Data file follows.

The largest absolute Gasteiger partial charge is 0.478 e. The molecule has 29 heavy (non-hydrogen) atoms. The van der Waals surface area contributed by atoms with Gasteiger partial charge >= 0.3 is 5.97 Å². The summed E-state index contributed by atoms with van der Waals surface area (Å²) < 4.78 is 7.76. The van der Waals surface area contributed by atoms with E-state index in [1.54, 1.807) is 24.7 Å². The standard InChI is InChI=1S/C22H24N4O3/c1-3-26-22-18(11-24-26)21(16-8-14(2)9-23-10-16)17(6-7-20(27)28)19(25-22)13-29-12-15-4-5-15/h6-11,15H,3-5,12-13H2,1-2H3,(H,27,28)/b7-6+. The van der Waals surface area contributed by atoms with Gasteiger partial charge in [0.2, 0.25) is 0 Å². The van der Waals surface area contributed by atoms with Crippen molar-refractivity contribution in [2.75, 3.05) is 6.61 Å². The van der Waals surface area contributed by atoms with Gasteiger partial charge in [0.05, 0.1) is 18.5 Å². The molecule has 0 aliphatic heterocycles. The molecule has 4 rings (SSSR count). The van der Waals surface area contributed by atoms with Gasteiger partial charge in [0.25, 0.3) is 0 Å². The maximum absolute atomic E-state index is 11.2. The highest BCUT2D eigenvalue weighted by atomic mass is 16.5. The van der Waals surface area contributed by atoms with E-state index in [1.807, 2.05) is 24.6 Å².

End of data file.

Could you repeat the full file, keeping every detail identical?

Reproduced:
The largest absolute Gasteiger partial charge is 0.478 e. The molecule has 29 heavy (non-hydrogen) atoms. The van der Waals surface area contributed by atoms with Gasteiger partial charge >= 0.3 is 5.97 Å². The summed E-state index contributed by atoms with van der Waals surface area (Å²) < 4.78 is 7.76. The van der Waals surface area contributed by atoms with E-state index in [1.54, 1.807) is 24.7 Å². The standard InChI is InChI=1S/C22H24N4O3/c1-3-26-22-18(11-24-26)21(16-8-14(2)9-23-10-16)17(6-7-20(27)28)19(25-22)13-29-12-15-4-5-15/h6-11,15H,3-5,12-13H2,1-2H3,(H,27,28)/b7-6+. The van der Waals surface area contributed by atoms with Gasteiger partial charge in [0.2, 0.25) is 0 Å². The van der Waals surface area contributed by atoms with Crippen molar-refractivity contribution in [2.75, 3.05) is 6.61 Å². The van der Waals surface area contributed by atoms with Gasteiger partial charge in [0.05, 0.1) is 18.5 Å². The molecule has 0 aliphatic heterocycles. The molecule has 4 rings (SSSR count). The van der Waals surface area contributed by atoms with Gasteiger partial charge in [0.25, 0.3) is 0 Å². The maximum absolute atomic E-state index is 11.2. The highest BCUT2D eigenvalue weighted by atomic mass is 16.5. The van der Waals surface area contributed by atoms with E-state index in [1.807, 2.05) is 24.6 Å².